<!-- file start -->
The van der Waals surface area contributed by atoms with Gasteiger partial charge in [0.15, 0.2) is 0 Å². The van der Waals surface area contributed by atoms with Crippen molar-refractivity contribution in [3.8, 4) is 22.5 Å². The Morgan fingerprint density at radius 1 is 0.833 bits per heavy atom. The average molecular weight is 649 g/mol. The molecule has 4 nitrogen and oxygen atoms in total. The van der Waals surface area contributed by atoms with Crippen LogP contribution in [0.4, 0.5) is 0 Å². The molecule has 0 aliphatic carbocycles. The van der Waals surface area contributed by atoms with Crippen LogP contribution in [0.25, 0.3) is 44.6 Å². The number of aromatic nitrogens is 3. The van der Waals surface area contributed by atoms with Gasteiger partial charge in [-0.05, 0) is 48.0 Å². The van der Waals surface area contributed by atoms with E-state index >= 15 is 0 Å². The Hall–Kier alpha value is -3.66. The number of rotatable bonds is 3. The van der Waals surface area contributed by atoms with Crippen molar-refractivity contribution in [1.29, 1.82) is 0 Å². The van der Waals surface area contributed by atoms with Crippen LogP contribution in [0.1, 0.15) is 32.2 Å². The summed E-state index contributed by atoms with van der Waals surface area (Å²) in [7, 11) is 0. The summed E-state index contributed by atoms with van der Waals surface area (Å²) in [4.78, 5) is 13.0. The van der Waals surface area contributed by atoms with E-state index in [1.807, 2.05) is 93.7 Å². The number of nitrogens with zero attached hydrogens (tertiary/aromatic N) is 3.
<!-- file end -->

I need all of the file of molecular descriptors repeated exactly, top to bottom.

The van der Waals surface area contributed by atoms with Gasteiger partial charge in [0.15, 0.2) is 0 Å². The van der Waals surface area contributed by atoms with Crippen molar-refractivity contribution in [3.8, 4) is 22.5 Å². The Morgan fingerprint density at radius 1 is 0.833 bits per heavy atom. The average molecular weight is 649 g/mol. The molecule has 4 nitrogen and oxygen atoms in total. The van der Waals surface area contributed by atoms with Crippen LogP contribution in [0.4, 0.5) is 0 Å². The molecule has 0 aliphatic carbocycles. The van der Waals surface area contributed by atoms with Crippen LogP contribution in [0.25, 0.3) is 44.6 Å². The number of aromatic nitrogens is 3. The van der Waals surface area contributed by atoms with Gasteiger partial charge in [-0.05, 0) is 48.0 Å². The van der Waals surface area contributed by atoms with E-state index >= 15 is 0 Å². The Hall–Kier alpha value is -3.66. The number of rotatable bonds is 3. The van der Waals surface area contributed by atoms with Crippen molar-refractivity contribution in [1.29, 1.82) is 0 Å². The van der Waals surface area contributed by atoms with Crippen LogP contribution in [0.1, 0.15) is 32.2 Å². The summed E-state index contributed by atoms with van der Waals surface area (Å²) in [7, 11) is 0. The summed E-state index contributed by atoms with van der Waals surface area (Å²) in [4.78, 5) is 13.0. The van der Waals surface area contributed by atoms with E-state index in [1.807, 2.05) is 93.7 Å². The number of nitrogens with zero attached hydrogens (tertiary/aromatic N) is 3.